Parents Sue Boston Archdiocese over School Closing

By Helena Payne
Associated Press, carried in [Boston MA]
June 1, 2004

BOSTON (AP) Two mothers whose children attend the St. Peter School sued the Boston Archdiocese Tuesday, seeking to reclaim more than $200,000 they and other parents raised for the South Boston school, which will close as part of the massive reorganization announced by church officials.

Their lawsuit, filed in Suffolk Superior Court, is believed to be the first to stem from the archdiocese's announcement last week that it would close 65 parishes and two parochial schools.

It claims members of the St. Peter Home and School Association have raised more than $200,000 for the school. They are seeking a preliminary injunction freezing any assets that can be traced to the association's fund-raising, said Glen Hannington, the lawyer representing parents Natalie Butler and Maryann Crush.

"They just felt that they have been blindsided by all this and they felt the money should go back to the children," said Hannington, adding that the parents want to use the money to open "a private school with a Catholic identity."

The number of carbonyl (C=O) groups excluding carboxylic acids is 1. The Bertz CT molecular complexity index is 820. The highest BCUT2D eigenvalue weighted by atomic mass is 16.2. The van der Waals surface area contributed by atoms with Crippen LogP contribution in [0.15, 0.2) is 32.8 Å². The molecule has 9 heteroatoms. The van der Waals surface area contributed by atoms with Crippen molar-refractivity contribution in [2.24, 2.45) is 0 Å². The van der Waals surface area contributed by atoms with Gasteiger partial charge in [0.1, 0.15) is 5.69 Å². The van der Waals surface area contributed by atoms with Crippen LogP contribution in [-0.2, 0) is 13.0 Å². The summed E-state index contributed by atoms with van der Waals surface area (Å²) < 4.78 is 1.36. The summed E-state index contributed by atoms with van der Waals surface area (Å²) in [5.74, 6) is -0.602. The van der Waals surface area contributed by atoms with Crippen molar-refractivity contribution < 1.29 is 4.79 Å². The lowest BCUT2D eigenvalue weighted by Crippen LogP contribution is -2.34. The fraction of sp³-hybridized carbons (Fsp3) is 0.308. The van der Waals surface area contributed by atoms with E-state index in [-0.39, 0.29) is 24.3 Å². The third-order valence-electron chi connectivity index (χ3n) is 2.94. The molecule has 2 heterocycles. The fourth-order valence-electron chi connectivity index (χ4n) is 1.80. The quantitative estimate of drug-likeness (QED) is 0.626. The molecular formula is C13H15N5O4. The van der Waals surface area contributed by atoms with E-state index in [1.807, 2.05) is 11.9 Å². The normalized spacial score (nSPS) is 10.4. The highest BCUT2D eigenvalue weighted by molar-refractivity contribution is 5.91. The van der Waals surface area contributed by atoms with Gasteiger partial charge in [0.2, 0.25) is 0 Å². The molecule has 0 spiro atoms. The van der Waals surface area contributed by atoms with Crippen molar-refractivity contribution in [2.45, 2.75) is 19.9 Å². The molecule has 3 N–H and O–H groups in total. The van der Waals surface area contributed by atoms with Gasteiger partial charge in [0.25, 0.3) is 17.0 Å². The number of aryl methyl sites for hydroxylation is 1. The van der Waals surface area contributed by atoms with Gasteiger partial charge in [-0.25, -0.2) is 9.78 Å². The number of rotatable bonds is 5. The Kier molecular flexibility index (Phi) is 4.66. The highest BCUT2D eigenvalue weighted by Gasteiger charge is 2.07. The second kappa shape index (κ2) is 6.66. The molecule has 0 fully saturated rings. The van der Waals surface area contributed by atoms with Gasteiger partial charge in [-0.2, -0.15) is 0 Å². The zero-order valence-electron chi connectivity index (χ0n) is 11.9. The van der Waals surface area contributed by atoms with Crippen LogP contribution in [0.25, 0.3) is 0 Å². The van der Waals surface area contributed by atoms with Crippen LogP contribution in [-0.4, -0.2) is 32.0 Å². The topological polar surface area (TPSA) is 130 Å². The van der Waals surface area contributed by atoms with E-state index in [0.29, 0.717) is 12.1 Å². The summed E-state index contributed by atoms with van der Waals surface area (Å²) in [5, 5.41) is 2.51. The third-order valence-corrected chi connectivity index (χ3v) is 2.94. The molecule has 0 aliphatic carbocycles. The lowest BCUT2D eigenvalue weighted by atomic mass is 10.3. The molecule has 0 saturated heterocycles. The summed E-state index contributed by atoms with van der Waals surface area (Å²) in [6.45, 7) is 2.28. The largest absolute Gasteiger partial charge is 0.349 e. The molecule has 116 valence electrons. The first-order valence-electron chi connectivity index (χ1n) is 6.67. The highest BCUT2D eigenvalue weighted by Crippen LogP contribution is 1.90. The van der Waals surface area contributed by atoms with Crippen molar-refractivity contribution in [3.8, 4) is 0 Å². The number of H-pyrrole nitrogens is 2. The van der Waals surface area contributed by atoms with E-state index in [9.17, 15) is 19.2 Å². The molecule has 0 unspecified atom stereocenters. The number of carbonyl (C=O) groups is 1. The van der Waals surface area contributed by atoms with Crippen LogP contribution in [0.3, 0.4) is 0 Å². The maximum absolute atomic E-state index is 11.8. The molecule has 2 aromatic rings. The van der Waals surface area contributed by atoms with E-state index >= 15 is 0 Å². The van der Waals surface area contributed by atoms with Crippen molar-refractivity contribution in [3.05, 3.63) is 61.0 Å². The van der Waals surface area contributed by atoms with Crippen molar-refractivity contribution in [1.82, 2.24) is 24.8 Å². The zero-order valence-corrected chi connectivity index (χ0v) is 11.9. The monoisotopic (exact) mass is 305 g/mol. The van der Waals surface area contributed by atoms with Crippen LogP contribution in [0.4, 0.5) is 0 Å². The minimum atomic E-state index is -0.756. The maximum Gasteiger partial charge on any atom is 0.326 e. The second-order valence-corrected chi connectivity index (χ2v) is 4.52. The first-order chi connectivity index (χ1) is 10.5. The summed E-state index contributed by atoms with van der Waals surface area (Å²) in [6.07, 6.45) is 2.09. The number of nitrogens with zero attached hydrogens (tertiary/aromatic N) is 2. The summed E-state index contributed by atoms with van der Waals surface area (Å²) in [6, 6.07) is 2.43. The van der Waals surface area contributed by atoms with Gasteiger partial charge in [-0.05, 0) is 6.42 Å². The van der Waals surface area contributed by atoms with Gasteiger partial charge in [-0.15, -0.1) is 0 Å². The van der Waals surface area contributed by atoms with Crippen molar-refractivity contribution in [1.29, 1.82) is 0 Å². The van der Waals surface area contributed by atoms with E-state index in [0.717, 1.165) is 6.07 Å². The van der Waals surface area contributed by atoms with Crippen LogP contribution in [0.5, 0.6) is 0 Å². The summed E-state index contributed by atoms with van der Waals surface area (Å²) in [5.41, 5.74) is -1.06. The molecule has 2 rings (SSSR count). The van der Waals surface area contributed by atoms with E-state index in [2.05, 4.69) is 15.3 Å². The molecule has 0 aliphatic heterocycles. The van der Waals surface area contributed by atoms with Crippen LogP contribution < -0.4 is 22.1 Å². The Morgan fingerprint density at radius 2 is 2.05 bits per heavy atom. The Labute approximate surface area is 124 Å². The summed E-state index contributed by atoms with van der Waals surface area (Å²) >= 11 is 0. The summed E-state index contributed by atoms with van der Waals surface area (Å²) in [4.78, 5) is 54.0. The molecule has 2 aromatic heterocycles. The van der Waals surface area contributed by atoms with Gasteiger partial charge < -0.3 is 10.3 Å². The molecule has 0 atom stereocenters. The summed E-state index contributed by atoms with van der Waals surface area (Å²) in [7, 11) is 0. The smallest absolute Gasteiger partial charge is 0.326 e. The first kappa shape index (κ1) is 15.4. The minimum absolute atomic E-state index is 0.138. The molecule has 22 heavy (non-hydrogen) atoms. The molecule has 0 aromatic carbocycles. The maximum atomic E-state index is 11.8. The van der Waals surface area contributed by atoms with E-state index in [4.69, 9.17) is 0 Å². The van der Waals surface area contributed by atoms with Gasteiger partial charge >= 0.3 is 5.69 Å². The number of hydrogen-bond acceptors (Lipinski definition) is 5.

He said the unexpected closing of St. Peter's has sent the parents scrambling to find new schools for their children.

Butler and Crush allege in their lawsuit that the association solicited funds based on "the unambiguous representation that the donations were to benefit the school, and only the school."

In light of the archdiocese's sexual abuse scandal, the lawsuit also says the association wanted to assure donors that the money would not be diverted from the school to fund the archdiocese's settlement with victims of abusive priests.

The Rev. Christopher Coyne, the archdiocese's spokesman, said Tuesday that he was unaware of the parents' lawsuit but the plan to close the school would not change.

St. Peter's was chosen to close, along with the affiliated Lithuanian church of the same name, one of two parishes that will be shuttered in heavily Catholic South Boston.

The school at Our Lady of the Presentation Parish, in the city's Brighton neighborhood, was also slated for closure; two school's in the Dorchester neighborhood St. William and St. Margaret are expected to merge as part of the consolidation.


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